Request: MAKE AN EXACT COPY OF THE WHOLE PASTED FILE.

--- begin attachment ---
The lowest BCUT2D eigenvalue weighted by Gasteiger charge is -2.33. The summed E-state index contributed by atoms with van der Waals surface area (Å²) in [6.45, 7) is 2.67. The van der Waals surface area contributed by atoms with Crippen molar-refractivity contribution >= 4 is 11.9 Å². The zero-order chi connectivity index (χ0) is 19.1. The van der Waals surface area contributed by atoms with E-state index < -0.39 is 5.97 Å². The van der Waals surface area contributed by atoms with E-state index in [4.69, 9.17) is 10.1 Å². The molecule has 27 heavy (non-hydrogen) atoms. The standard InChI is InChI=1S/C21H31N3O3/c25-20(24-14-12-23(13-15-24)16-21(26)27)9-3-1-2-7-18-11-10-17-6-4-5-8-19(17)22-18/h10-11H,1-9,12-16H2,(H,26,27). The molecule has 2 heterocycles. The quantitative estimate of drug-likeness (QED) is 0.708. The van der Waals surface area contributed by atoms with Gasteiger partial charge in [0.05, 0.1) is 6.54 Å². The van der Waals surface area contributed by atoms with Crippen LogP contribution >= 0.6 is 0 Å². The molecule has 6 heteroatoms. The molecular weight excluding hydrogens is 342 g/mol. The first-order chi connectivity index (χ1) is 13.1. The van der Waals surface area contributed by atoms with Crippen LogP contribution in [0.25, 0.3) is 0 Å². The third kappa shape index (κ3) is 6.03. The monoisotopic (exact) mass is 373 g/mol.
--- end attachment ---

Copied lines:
The lowest BCUT2D eigenvalue weighted by Gasteiger charge is -2.33. The summed E-state index contributed by atoms with van der Waals surface area (Å²) in [6.45, 7) is 2.67. The van der Waals surface area contributed by atoms with Crippen molar-refractivity contribution >= 4 is 11.9 Å². The zero-order chi connectivity index (χ0) is 19.1. The van der Waals surface area contributed by atoms with E-state index < -0.39 is 5.97 Å². The van der Waals surface area contributed by atoms with E-state index in [4.69, 9.17) is 10.1 Å². The molecule has 27 heavy (non-hydrogen) atoms. The standard InChI is InChI=1S/C21H31N3O3/c25-20(24-14-12-23(13-15-24)16-21(26)27)9-3-1-2-7-18-11-10-17-6-4-5-8-19(17)22-18/h10-11H,1-9,12-16H2,(H,26,27). The molecule has 2 heterocycles. The quantitative estimate of drug-likeness (QED) is 0.708. The van der Waals surface area contributed by atoms with Gasteiger partial charge in [0.05, 0.1) is 6.54 Å². The van der Waals surface area contributed by atoms with Crippen LogP contribution >= 0.6 is 0 Å². The molecule has 6 heteroatoms. The molecular weight excluding hydrogens is 342 g/mol. The first-order chi connectivity index (χ1) is 13.1. The van der Waals surface area contributed by atoms with Crippen LogP contribution in [0.25, 0.3) is 0 Å². The third kappa shape index (κ3) is 6.03. The monoisotopic (exact) mass is 373 g/mol.